Date of Award
Doctor of Philosophy (PhD)
Professor Brian E. McCarry
Professor Johan K. Terlouw
Carbohydrates are an abundant class of biological molecules. This thesis presents methodologies for structure characterization of a class of triterpene glycosides, the ginsenosides, sugars and polyols. The sugars included simple monosaccharides, as well as complex saccharides such as the carrageenans, a family of sulfated polysaccharides. The methodologies employed positive and negative ion electrospray ionization (ESI) mass spectrometry and tandem mass spectrometry (MS/MS).
Positive ion electrospray mass spectrometry (ESMS) of solutions containing a ginsenoside and any alkali metal ion produced the [M+metal]+ ion. By contrast, when the transition metal ions, Ni++, Co++ and Zn++, are used, the [M+Metal-H]+ ion was observed. Collision-induced dissociation (CID) of the metal attachment ions accommodated their structure characterization. The relative intensity ratio of the product ions provided information on the point of attachment of the sugars to the core, as well as whether they are monosaccharides or disaccharides.
Negative ion ESMS of basic solutions of ginsenosides showed a peak corresponding to the [M-H]- ion whose CID spectrum provided the identity of the core, the sugars comprised in the ginsenoside and their order of attachment to the ginsenoside. Both positive and negative ion CID experiments provided information that can be used to propose a structure for ginsenosides. In line with this, these methodologies were used to develop a liquid chromatography mass spectrometry (LC/MS) and LC/MS/MS method for separation and structural characterization of new ginsenosides from root extracts. The structure proposals for ten new ginsenosides are provided.
The carrageenans are a family of partially sulfated polysaccharides of which there are three major types, kappa (k), iota (i) and lamda (l). These types are different because each has a disaccharide subunit containing a specific number of sulfate groups with Na+ counterions. Both matrix-assisted laser/desorption ionization time-of-flight mass spectrometry and negative ion ESMS proved to be useful structure probes for these compounds. Dilute solutions of carrageenans undergo H+ exchange and subsequent expulsion of SO3 thus generating a carrageenan with lower sulfate content.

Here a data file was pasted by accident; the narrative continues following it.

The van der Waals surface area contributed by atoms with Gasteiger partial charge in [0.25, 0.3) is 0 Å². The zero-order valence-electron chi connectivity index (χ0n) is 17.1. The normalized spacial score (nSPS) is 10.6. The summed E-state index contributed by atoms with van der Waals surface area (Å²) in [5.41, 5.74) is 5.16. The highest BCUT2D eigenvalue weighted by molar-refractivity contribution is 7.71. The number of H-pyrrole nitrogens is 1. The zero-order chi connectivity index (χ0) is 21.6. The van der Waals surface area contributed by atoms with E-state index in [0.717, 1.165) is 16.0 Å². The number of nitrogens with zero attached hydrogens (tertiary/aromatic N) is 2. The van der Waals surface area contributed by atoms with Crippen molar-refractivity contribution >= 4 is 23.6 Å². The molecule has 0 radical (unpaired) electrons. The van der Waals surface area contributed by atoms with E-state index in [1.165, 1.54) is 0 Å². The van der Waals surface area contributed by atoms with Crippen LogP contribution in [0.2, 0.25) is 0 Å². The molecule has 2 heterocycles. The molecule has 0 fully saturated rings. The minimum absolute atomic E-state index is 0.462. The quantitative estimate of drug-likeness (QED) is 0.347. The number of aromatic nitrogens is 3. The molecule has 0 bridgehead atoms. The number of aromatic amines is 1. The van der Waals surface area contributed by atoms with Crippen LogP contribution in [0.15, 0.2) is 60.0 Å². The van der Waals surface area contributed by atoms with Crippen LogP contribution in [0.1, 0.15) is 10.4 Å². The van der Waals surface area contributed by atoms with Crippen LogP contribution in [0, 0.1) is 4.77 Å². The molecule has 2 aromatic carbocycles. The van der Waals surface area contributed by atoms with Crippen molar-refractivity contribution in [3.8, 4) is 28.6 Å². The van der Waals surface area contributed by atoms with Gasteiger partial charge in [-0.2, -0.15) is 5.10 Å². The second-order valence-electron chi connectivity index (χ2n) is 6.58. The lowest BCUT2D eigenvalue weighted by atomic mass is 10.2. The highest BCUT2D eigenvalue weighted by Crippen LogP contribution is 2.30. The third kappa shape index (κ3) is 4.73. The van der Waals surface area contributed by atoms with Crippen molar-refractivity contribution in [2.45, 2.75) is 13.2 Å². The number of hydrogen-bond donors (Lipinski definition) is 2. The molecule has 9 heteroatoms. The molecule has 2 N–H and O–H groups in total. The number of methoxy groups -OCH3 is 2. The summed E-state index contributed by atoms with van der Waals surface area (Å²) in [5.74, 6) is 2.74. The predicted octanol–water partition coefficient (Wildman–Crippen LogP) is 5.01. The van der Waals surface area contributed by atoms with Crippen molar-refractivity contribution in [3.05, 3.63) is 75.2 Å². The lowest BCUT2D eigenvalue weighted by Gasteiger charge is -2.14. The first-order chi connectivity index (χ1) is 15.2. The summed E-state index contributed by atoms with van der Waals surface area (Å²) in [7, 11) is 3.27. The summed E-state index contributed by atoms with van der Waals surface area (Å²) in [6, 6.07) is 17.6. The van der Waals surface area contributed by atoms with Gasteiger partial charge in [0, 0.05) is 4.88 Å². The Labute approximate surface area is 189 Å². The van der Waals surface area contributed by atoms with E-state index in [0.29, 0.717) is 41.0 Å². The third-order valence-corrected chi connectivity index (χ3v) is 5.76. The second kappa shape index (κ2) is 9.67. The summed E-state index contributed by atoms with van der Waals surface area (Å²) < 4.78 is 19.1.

Ginsenosides differing only in the presence of geometric isomeric sugars are not differentiated by CID experiments. This observation raised the question of differentiating geometric and (stereo) isomeric polyols using ESMS and MS/MS experiments. Two approaches were investigated to address this question; the first employing negative ion, and the other positive ion mode.
The structures of polyols and sugars were analyzed as their boric acid complexes by negative ion infusion ESMS and MS/MS experiments. The positive ion approach employed complexation to oxovanadium(IV), VO++. In both systems, ethylene glycol the simplest polyol was employed as the internal standard. Full scan ESMS experiments provided information on the ease of complexation of the analyte relative to ethylene glycol by comparing the intensity ratio of ions corresponding to their complexes with boric acid and VO++. CID experiments probed the structures of these complexes. Both methodologies were valuable for differentiating geometric and stereoisomeric diols, and isomeric methyl glycosides.
Both ESI and MALDI involve solution- and gas-phase processes. A small chemical ionization mass spectrometry project involving alkylation reactions of N-ethyl- and N-methylaniline, and o-, m- and p-ethyl- and o-, m- and p-methylaniline with iodomethane and iodoethane was undertaken. It was observed that the N-site is the primary site for alkylation.
Ackloo, Suzanne, "Structural Analysis of Ginsenosides and Sugars: An Electrospray and Tandem Mass Spectrometry Study" (2001). Open Access Dissertations and Theses. Paper 773.